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Tuesday, December 14, 2010

The Perfect Virus principle #19: Simultaneity

As indicated in my post of Monday, 11/22/2010, I am extrapolating Jeff Walker's Principles for the Perfect Application into a discussion of The Perfect Virus. Since Jeff's monograph on the subject did not anticipate stealth or suicide mechanisms, any errors or lapses into stupidity are solely my additions and should not reflect poorly on what I consider to be the biggest single contribution to software application design since the invention of computers. And Jeff, thanks for giving me permission to do surgery on your baby.
THE PRINCIPLE OF SIMULTANEITY: The Perfect Virus spawns applets capable of doing many things at once. And since it obeys principle #5 (Seamless Migration), it can be multi-threaded not only on the same machine but on different machines, architectures, and operating systems as well. This is also beneficial to Stealth (principle #14), in that distributing MIPS and machine cycles can reduce the chance of getting detected through abnormal clock usage. Naturally, you'll have to piggyback on legitimate network packets or the not-so-perfect virus will give itself away through network traffic anomalies.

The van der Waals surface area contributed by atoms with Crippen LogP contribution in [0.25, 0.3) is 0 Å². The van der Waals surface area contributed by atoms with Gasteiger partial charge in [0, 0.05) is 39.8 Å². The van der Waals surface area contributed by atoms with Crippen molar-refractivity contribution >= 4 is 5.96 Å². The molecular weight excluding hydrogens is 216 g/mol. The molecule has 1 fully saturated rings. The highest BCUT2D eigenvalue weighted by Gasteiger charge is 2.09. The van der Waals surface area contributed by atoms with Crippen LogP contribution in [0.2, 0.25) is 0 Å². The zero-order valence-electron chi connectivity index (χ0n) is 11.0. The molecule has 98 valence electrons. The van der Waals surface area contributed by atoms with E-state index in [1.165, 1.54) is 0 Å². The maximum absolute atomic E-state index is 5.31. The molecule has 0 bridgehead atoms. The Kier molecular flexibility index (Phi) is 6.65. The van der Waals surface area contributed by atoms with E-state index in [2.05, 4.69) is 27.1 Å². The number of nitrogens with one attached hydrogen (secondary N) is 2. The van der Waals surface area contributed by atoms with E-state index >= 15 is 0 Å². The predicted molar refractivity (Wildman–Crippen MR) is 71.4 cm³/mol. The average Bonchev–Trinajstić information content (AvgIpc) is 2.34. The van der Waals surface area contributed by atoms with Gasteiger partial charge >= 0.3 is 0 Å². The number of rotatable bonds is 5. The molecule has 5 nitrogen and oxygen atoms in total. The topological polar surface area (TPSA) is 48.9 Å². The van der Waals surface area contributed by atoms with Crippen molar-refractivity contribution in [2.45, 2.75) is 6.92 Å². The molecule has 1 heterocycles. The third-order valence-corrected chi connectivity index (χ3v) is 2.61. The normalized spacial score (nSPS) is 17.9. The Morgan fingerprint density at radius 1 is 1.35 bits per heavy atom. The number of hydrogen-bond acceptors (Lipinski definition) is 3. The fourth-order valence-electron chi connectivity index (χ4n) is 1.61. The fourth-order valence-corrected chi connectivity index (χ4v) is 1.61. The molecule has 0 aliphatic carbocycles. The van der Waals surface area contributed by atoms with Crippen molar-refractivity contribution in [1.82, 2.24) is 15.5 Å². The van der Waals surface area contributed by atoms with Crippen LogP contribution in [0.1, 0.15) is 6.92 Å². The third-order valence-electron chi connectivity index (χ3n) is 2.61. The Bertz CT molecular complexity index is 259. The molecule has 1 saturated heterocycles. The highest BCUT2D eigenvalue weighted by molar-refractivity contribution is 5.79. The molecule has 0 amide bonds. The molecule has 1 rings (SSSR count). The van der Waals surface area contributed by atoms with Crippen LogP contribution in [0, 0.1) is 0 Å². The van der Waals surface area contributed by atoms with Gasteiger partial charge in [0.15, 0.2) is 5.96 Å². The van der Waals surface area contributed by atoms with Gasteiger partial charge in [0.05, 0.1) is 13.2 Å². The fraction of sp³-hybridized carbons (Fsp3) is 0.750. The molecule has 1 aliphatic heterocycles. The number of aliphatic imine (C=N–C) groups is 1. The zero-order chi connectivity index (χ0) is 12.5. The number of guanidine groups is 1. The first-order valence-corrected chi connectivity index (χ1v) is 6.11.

When The Perfect Virus goes into attack mode, Simultaneity will give you the option of either setting off all the alarms at once, or triaging the attack by mission priority parameters dictated via the Prosumption (principle #11) dashboard. 


Another advantage of Simultaneity is the natural opportunity to use Native Implementation (principle #9) and No Common Denominator (principle #10) to use either multi-core processor architectures or massively parallel features of the target system. 

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Implementation suggestions for THE MORGAN DOCTRINE are most welcome. What are the "Got'chas!"? What questions would some future Cyber Privateering Czar have to answer about this in a Senate confirmation hearing?